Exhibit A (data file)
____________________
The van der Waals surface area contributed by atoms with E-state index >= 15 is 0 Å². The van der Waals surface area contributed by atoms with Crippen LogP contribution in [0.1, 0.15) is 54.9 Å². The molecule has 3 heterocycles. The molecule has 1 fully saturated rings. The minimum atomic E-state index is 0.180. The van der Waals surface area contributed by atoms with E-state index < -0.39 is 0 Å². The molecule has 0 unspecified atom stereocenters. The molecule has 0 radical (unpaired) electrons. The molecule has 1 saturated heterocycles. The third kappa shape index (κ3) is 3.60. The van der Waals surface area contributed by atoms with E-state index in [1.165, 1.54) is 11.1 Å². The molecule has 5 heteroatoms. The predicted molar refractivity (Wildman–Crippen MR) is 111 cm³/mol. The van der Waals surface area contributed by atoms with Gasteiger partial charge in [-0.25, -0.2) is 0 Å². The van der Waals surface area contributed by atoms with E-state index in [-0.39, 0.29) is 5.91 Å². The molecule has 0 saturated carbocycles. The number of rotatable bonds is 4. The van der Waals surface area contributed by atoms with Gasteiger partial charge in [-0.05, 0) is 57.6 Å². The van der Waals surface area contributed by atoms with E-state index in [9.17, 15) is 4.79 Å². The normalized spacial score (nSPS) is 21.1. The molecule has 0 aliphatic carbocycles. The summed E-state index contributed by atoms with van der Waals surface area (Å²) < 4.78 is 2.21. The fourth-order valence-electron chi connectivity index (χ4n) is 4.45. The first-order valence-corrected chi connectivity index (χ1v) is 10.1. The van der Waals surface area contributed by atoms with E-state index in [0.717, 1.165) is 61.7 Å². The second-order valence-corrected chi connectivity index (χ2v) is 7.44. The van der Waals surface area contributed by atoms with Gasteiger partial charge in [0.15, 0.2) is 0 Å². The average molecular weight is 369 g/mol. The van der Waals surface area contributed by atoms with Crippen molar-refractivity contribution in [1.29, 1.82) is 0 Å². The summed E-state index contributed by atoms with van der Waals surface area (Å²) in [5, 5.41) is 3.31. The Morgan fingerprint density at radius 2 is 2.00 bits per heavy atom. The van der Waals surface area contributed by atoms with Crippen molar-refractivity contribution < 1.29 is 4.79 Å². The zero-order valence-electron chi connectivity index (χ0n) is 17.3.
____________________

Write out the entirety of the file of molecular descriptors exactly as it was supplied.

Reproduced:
The van der Waals surface area contributed by atoms with E-state index >= 15 is 0 Å². The van der Waals surface area contributed by atoms with Crippen LogP contribution in [0.1, 0.15) is 54.9 Å². The molecule has 3 heterocycles. The molecule has 1 fully saturated rings. The minimum atomic E-state index is 0.180. The van der Waals surface area contributed by atoms with E-state index < -0.39 is 0 Å². The molecule has 0 unspecified atom stereocenters. The molecule has 0 radical (unpaired) electrons. The molecule has 1 saturated heterocycles. The third kappa shape index (κ3) is 3.60. The van der Waals surface area contributed by atoms with E-state index in [1.165, 1.54) is 11.1 Å². The molecule has 5 heteroatoms. The predicted molar refractivity (Wildman–Crippen MR) is 111 cm³/mol. The van der Waals surface area contributed by atoms with Gasteiger partial charge in [-0.25, -0.2) is 0 Å². The van der Waals surface area contributed by atoms with E-state index in [-0.39, 0.29) is 5.91 Å². The molecule has 0 saturated carbocycles. The number of rotatable bonds is 4. The van der Waals surface area contributed by atoms with Gasteiger partial charge in [-0.05, 0) is 57.6 Å². The van der Waals surface area contributed by atoms with E-state index in [9.17, 15) is 4.79 Å². The normalized spacial score (nSPS) is 21.1. The molecule has 0 aliphatic carbocycles. The summed E-state index contributed by atoms with van der Waals surface area (Å²) < 4.78 is 2.21. The fourth-order valence-electron chi connectivity index (χ4n) is 4.45. The first-order valence-corrected chi connectivity index (χ1v) is 10.1. The van der Waals surface area contributed by atoms with E-state index in [0.717, 1.165) is 61.7 Å². The second-order valence-corrected chi connectivity index (χ2v) is 7.44. The van der Waals surface area contributed by atoms with Gasteiger partial charge in [0.15, 0.2) is 0 Å². The average molecular weight is 369 g/mol. The van der Waals surface area contributed by atoms with Crippen molar-refractivity contribution in [1.29, 1.82) is 0 Å². The summed E-state index contributed by atoms with van der Waals surface area (Å²) in [5, 5.41) is 3.31. The Morgan fingerprint density at radius 2 is 2.00 bits per heavy atom. The van der Waals surface area contributed by atoms with Crippen molar-refractivity contribution < 1.29 is 4.79 Å². The zero-order valence-electron chi connectivity index (χ0n) is 17.3.